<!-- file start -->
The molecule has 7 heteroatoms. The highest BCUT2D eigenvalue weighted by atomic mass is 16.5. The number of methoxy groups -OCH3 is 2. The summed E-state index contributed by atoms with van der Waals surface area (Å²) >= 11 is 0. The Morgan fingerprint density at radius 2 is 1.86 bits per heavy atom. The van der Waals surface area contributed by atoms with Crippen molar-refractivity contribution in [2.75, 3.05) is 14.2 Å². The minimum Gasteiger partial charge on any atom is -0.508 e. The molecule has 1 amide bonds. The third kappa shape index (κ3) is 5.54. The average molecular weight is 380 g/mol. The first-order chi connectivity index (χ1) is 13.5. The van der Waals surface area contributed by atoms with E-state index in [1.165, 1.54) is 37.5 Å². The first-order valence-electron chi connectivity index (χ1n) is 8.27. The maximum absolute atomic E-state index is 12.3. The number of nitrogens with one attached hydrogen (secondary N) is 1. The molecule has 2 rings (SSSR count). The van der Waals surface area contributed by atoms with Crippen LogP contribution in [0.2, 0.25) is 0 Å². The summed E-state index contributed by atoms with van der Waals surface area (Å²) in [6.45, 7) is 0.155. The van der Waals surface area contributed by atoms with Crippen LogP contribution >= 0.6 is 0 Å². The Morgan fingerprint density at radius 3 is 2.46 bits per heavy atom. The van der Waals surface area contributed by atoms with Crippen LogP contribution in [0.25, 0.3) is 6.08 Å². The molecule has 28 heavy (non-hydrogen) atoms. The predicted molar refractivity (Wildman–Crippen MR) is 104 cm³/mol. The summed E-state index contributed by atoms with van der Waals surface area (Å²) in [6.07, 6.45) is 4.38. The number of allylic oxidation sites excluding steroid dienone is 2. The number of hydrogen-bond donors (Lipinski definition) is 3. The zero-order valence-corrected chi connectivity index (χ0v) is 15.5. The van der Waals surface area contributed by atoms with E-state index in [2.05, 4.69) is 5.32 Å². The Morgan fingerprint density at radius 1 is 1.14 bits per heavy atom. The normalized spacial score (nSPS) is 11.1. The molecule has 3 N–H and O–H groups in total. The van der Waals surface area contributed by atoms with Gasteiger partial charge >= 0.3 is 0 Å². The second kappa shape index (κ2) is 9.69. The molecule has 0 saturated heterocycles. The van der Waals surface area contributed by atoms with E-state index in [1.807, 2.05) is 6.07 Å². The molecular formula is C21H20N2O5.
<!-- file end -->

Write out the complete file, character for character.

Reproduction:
The molecule has 7 heteroatoms. The highest BCUT2D eigenvalue weighted by atomic mass is 16.5. The number of methoxy groups -OCH3 is 2. The summed E-state index contributed by atoms with van der Waals surface area (Å²) >= 11 is 0. The Morgan fingerprint density at radius 2 is 1.86 bits per heavy atom. The van der Waals surface area contributed by atoms with Crippen molar-refractivity contribution in [2.75, 3.05) is 14.2 Å². The minimum Gasteiger partial charge on any atom is -0.508 e. The molecule has 1 amide bonds. The third kappa shape index (κ3) is 5.54. The average molecular weight is 380 g/mol. The first-order chi connectivity index (χ1) is 13.5. The van der Waals surface area contributed by atoms with E-state index in [1.165, 1.54) is 37.5 Å². The first-order valence-electron chi connectivity index (χ1n) is 8.27. The maximum absolute atomic E-state index is 12.3. The number of nitrogens with one attached hydrogen (secondary N) is 1. The molecule has 2 rings (SSSR count). The van der Waals surface area contributed by atoms with Crippen LogP contribution in [0.2, 0.25) is 0 Å². The summed E-state index contributed by atoms with van der Waals surface area (Å²) in [6.45, 7) is 0.155. The van der Waals surface area contributed by atoms with Crippen LogP contribution >= 0.6 is 0 Å². The Morgan fingerprint density at radius 3 is 2.46 bits per heavy atom. The van der Waals surface area contributed by atoms with Crippen LogP contribution in [0.25, 0.3) is 6.08 Å². The molecule has 28 heavy (non-hydrogen) atoms. The predicted molar refractivity (Wildman–Crippen MR) is 104 cm³/mol. The summed E-state index contributed by atoms with van der Waals surface area (Å²) in [6.07, 6.45) is 4.38. The number of allylic oxidation sites excluding steroid dienone is 2. The number of hydrogen-bond donors (Lipinski definition) is 3. The zero-order valence-corrected chi connectivity index (χ0v) is 15.5. The van der Waals surface area contributed by atoms with E-state index in [2.05, 4.69) is 5.32 Å². The Morgan fingerprint density at radius 1 is 1.14 bits per heavy atom. The normalized spacial score (nSPS) is 11.1. The molecule has 3 N–H and O–H groups in total. The van der Waals surface area contributed by atoms with Gasteiger partial charge >= 0.3 is 0 Å². The second kappa shape index (κ2) is 9.69. The molecule has 0 saturated heterocycles. The van der Waals surface area contributed by atoms with E-state index in [1.807, 2.05) is 6.07 Å². The molecular formula is C21H20N2O5.